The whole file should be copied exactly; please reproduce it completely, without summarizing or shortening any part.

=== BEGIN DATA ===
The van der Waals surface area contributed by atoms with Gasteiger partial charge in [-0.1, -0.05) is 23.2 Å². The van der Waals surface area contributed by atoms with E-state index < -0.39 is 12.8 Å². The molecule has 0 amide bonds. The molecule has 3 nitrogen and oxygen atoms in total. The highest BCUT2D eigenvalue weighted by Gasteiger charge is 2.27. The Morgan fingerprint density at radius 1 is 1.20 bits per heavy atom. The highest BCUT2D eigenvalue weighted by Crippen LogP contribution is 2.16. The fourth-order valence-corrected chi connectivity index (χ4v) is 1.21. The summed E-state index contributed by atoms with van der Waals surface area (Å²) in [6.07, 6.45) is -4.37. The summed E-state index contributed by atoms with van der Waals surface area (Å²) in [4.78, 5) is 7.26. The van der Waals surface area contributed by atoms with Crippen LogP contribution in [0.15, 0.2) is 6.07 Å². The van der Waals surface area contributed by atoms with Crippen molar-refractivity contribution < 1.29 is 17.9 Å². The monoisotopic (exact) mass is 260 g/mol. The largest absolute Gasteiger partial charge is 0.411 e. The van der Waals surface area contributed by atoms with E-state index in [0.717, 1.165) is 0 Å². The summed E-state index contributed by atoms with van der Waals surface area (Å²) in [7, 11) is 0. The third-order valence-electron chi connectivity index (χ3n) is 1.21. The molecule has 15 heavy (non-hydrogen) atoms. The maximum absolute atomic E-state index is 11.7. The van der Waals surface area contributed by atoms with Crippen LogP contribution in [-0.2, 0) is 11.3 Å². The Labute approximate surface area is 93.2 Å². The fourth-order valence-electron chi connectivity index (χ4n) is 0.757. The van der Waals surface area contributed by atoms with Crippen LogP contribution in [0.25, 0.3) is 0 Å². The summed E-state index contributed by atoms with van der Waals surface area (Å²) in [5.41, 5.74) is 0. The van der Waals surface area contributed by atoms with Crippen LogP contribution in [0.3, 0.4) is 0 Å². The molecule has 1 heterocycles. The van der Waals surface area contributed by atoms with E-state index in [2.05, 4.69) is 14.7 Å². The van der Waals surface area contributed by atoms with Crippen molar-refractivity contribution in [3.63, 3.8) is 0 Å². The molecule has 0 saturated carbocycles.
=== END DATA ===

The van der Waals surface area contributed by atoms with Gasteiger partial charge in [-0.1, -0.05) is 23.2 Å². The van der Waals surface area contributed by atoms with E-state index < -0.39 is 12.8 Å². The molecule has 0 amide bonds. The molecule has 3 nitrogen and oxygen atoms in total. The highest BCUT2D eigenvalue weighted by Gasteiger charge is 2.27. The Morgan fingerprint density at radius 1 is 1.20 bits per heavy atom. The highest BCUT2D eigenvalue weighted by Crippen LogP contribution is 2.16. The fourth-order valence-corrected chi connectivity index (χ4v) is 1.21. The summed E-state index contributed by atoms with van der Waals surface area (Å²) in [6.07, 6.45) is -4.37. The summed E-state index contributed by atoms with van der Waals surface area (Å²) in [4.78, 5) is 7.26. The van der Waals surface area contributed by atoms with Crippen LogP contribution in [0.15, 0.2) is 6.07 Å². The van der Waals surface area contributed by atoms with Crippen molar-refractivity contribution < 1.29 is 17.9 Å². The monoisotopic (exact) mass is 260 g/mol. The largest absolute Gasteiger partial charge is 0.411 e. The van der Waals surface area contributed by atoms with E-state index in [0.717, 1.165) is 0 Å². The summed E-state index contributed by atoms with van der Waals surface area (Å²) in [7, 11) is 0. The third-order valence-electron chi connectivity index (χ3n) is 1.21. The molecule has 15 heavy (non-hydrogen) atoms. The maximum absolute atomic E-state index is 11.7. The van der Waals surface area contributed by atoms with Crippen LogP contribution in [-0.2, 0) is 11.3 Å². The Labute approximate surface area is 93.2 Å². The fourth-order valence-electron chi connectivity index (χ4n) is 0.757. The van der Waals surface area contributed by atoms with Crippen LogP contribution in [0.25, 0.3) is 0 Å². The summed E-state index contributed by atoms with van der Waals surface area (Å²) in [5.41, 5.74) is 0. The van der Waals surface area contributed by atoms with Crippen LogP contribution in [0.3, 0.4) is 0 Å². The molecule has 1 heterocycles. The van der Waals surface area contributed by atoms with E-state index in [2.05, 4.69) is 14.7 Å². The van der Waals surface area contributed by atoms with Crippen molar-refractivity contribution in [3.63, 3.8) is 0 Å². The molecule has 0 saturated carbocycles.